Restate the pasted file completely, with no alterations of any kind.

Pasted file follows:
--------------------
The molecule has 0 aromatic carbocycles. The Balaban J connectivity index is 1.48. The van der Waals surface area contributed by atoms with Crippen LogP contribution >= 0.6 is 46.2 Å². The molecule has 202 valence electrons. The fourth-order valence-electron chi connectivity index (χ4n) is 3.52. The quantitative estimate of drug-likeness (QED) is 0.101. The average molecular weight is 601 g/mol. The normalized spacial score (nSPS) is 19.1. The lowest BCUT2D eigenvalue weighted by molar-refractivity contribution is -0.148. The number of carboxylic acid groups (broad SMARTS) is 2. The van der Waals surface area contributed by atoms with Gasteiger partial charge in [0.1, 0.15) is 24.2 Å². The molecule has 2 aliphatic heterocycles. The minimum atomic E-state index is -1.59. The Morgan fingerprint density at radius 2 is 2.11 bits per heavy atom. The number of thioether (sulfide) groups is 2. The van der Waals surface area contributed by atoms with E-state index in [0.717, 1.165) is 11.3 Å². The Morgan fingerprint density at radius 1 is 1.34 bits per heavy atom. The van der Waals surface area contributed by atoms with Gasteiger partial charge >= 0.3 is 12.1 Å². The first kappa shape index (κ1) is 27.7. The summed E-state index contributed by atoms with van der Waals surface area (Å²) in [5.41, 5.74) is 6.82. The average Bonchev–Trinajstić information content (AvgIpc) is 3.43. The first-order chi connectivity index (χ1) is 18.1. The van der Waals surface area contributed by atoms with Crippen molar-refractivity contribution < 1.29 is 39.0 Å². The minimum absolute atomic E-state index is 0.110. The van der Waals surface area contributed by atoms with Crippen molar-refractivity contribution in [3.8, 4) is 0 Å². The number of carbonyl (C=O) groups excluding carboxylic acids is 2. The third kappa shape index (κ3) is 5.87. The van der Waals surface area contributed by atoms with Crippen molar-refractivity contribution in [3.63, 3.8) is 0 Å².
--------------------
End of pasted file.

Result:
The molecule has 0 aromatic carbocycles. The Balaban J connectivity index is 1.48. The van der Waals surface area contributed by atoms with Crippen LogP contribution >= 0.6 is 46.2 Å². The molecule has 202 valence electrons. The fourth-order valence-electron chi connectivity index (χ4n) is 3.52. The quantitative estimate of drug-likeness (QED) is 0.101. The average molecular weight is 601 g/mol. The normalized spacial score (nSPS) is 19.1. The lowest BCUT2D eigenvalue weighted by molar-refractivity contribution is -0.148. The number of carboxylic acid groups (broad SMARTS) is 2. The van der Waals surface area contributed by atoms with Gasteiger partial charge in [0.1, 0.15) is 24.2 Å². The molecule has 2 aliphatic heterocycles. The minimum atomic E-state index is -1.59. The Morgan fingerprint density at radius 2 is 2.11 bits per heavy atom. The number of thioether (sulfide) groups is 2. The van der Waals surface area contributed by atoms with E-state index in [0.717, 1.165) is 11.3 Å². The Morgan fingerprint density at radius 1 is 1.34 bits per heavy atom. The van der Waals surface area contributed by atoms with Gasteiger partial charge >= 0.3 is 12.1 Å². The first kappa shape index (κ1) is 27.7. The summed E-state index contributed by atoms with van der Waals surface area (Å²) in [5.41, 5.74) is 6.82. The average Bonchev–Trinajstić information content (AvgIpc) is 3.43. The first-order chi connectivity index (χ1) is 18.1. The van der Waals surface area contributed by atoms with Crippen molar-refractivity contribution < 1.29 is 39.0 Å². The minimum absolute atomic E-state index is 0.110. The van der Waals surface area contributed by atoms with Crippen molar-refractivity contribution in [3.8, 4) is 0 Å². The number of carbonyl (C=O) groups excluding carboxylic acids is 2. The third kappa shape index (κ3) is 5.87. The van der Waals surface area contributed by atoms with Crippen molar-refractivity contribution in [3.63, 3.8) is 0 Å².